CATHERINE Barrett got dressed up in mourning clothes and set flowers and candles about her online device. Importantly for her, there was a photo of her father close-by.
This was not how Ms Barrett had ever envisaged saying goodbye to her father, well-loved Ballarat community man Newell Barrett. Alone, in her Melbourne apartment, kept far away from the hugs of her family by pandemic restrictions.
The Celebrate Ageing director was keenly attuned to the important of grieving and honouring lives. Everything felt askew in trying to grasp the vital connections she needed to face her father's death.
Ms Barrett is one of 14 children. Funerals only allow for 10 people.
As a Melburnian, conscious of fear for the virus in regional Victoria, Ms Barrett stayed home.
She shares what helped her through those moments, in a bid to help others caught in their own grief and bound by legal limitations in saying goodbye:
- a sister FaceTimed her the funeral procession
- the ceremony opened with photos and quotes from loved ones who could not be there
- grandchildren popped up along the funeral procession route
- friends and family shared photos of cups of tea and jelly slice afterwards in absence of a wake.
That night, Ms Barrett had a meal delivered and a friend ordered the same dish so they could catch-up online and debrief.
"It might seem like little things - the funeral procession was really watching the car in front travelling along - but it was powerful. I felt like I was there," Ms Barrett said.
"We've had deaths in the family before. The first thing you do is jump in the car and be together. You spontaneously hug and cry together. The act f grieving in person really helps stuff to shift.
"I wanted to grieve and wail because I couldn't be there for Dad, or to support Mum."
I wanted to grieve and wail because I couldn't be there for Dad, or to support Mum.Catherine Barrett
Helping families navigate a funeral amid a pandemic has been heartbreaking and gut-wrenching for FW Barnes and Sons general manager Karyn Williams.
Live-streaming and videoed eulogies are important but Ms Williams said enforcing the 10-person rule while delicately balancing respect for the loved one lost was incredibly emotionally tough. Those who do attend the funeral were separated according to social distancing rules, unable to reach out to each other.
Ms Williams said a lot of families were cutting back on services, instead opting to have a loved one buried or cremated straight away with plans for a memorial later. FW Barnes also offered families an open-casket package with time to sit in the chapel with the deceased and create a significant day of farewell.
It was difficult for the Barrett family to send word to friends when Newell had died. COVID-19 restrictions had cut off their usual channels, like church, and communication to his old work colleagues from the Buninyong shire.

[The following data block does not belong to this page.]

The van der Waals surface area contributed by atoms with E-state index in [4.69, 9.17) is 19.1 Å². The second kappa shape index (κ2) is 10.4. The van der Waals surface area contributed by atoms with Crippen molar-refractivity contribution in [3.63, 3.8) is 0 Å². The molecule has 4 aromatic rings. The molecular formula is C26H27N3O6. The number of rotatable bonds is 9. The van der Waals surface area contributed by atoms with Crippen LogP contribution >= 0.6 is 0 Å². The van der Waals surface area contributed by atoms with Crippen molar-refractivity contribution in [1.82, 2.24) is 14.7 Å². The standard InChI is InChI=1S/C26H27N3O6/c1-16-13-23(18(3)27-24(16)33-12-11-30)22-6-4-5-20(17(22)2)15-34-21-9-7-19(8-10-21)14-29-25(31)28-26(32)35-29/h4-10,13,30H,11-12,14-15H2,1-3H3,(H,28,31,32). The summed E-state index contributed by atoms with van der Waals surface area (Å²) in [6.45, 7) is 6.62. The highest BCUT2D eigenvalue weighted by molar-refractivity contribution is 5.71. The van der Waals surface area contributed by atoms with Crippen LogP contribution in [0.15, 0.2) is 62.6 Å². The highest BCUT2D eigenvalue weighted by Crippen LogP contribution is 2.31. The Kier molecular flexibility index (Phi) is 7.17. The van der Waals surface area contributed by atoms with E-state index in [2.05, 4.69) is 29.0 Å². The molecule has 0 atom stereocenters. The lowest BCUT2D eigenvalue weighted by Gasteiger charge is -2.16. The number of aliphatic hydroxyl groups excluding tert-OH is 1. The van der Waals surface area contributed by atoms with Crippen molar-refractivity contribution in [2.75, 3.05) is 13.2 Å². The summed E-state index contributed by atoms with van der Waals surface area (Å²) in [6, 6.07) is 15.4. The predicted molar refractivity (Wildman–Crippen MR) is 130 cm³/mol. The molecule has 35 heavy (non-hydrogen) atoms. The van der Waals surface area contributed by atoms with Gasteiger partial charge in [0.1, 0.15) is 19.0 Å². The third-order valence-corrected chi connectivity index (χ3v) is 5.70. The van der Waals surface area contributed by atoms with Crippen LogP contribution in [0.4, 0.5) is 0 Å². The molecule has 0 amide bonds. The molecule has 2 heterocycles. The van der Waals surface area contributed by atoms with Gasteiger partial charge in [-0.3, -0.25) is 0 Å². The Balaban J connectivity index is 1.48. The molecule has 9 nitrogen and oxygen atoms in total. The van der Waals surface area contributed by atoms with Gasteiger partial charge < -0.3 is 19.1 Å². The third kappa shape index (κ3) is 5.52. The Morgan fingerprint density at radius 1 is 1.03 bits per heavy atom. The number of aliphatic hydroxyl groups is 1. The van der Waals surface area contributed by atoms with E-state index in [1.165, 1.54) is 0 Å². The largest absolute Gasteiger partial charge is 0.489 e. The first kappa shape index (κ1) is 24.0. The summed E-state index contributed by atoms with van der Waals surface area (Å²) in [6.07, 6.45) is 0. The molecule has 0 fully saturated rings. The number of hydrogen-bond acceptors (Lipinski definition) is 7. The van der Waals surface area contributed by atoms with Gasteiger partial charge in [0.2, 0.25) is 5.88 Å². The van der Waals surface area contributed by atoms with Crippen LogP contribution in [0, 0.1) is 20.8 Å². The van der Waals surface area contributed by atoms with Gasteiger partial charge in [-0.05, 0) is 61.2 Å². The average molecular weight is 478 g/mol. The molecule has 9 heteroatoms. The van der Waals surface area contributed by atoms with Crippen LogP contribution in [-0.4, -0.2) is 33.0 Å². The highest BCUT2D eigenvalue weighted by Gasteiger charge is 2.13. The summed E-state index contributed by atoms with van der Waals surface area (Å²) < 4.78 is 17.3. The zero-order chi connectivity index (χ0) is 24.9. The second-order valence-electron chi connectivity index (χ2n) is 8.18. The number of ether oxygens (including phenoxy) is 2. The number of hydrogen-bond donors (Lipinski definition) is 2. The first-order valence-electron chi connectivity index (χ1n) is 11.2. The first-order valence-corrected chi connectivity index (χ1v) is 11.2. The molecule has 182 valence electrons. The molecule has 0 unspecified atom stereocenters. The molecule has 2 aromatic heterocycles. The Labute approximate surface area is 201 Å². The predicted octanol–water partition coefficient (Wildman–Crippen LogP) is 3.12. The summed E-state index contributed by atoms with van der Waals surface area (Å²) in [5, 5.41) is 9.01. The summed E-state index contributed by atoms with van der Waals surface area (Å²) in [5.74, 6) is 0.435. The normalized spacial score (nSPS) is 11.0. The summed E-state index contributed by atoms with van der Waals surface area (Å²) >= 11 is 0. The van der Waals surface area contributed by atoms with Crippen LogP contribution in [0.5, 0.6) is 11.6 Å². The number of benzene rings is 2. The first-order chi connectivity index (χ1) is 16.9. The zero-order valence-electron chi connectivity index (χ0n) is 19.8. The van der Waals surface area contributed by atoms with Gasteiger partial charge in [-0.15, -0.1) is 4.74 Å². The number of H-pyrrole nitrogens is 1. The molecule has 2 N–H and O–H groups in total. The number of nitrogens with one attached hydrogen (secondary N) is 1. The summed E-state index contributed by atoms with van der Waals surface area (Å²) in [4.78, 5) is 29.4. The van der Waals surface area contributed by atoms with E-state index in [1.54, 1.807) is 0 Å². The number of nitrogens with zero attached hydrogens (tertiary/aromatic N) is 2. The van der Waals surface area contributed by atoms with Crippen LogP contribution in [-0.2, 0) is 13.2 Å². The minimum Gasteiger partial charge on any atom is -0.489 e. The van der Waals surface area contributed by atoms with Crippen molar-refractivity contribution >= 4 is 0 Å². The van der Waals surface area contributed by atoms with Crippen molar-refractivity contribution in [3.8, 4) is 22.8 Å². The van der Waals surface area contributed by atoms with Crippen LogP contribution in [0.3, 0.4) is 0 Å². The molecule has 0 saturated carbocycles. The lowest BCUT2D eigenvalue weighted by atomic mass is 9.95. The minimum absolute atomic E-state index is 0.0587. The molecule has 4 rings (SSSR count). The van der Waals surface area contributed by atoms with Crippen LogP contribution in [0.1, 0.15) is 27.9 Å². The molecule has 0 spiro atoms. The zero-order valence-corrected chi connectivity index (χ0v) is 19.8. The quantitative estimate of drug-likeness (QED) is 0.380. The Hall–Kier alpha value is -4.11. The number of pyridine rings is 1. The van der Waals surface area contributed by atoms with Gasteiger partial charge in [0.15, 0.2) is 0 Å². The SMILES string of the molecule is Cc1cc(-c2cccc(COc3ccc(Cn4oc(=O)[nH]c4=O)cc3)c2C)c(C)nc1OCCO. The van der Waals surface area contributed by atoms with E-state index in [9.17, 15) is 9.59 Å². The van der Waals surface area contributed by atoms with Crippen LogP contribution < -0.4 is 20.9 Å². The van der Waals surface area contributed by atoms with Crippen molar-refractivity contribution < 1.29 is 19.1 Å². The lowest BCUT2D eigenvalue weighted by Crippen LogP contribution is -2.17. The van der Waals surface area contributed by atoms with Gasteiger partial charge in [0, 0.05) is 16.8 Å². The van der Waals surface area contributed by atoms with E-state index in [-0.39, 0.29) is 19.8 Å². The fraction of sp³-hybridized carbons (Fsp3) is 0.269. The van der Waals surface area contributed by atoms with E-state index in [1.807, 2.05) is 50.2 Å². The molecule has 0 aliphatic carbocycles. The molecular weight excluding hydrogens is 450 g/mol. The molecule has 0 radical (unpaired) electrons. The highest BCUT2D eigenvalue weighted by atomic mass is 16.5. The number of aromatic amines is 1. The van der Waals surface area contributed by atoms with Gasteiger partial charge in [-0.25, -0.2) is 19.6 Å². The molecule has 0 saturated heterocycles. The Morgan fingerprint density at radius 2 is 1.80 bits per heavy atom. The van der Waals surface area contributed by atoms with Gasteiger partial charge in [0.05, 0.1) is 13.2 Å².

Ms Barrett said the death notice became vital only, for the Barretts, this was sent out after the funeral. She felt many who knew him lost a chance to tune into the live-stream and pay tribute to Newell feeling some connection in watching the same time as others.
Civil celebrant Ron Egeberg has found the pandemic restrictions add to loved ones' trauma in a sad and solemn time.
Mr Egeberg said there had been a noticeable shift in funeral rituals from traditional religious rituals to paying tribute and celebrating a life. He said all rituals were important in both respecting the deceased but also for the living.
In a COVID situation there is no wake - that element is part of managing grief.Ron Egeberg, civil celebrant
"Gathering and sharing memories of the deceased does help a family. It leaves mourners comforted with the fact they have honoured that person," Mr Egeberg said.
"In a COVID situation there is no wake - that element is part of managing grief. Often after you've been to a wake, you can come away feeling good and knowing you have shared in paying tribute."
Music is an important element that often surprises Mr Egeberg as a celebrant. Music can be just as personal and poignant as prayers, poetry and tributes.
For the Barrett family, surrounding Newell with his favourite music was a way they could comfort him in palliative care. Knowing they could not all be with him at one, family members organised to pin photos to his wall, play music and send him video messages.
Photos of her father in care help Ms Barrett see and understand his decline.
"It helped with our grief to try and create a room where he could see us," Ms Barrett said. "We wanted him to feel love and be comforted."
For more information on grief and loss amid the pandemic, visit Ms Barrett's website The Kindness Pandemic here.
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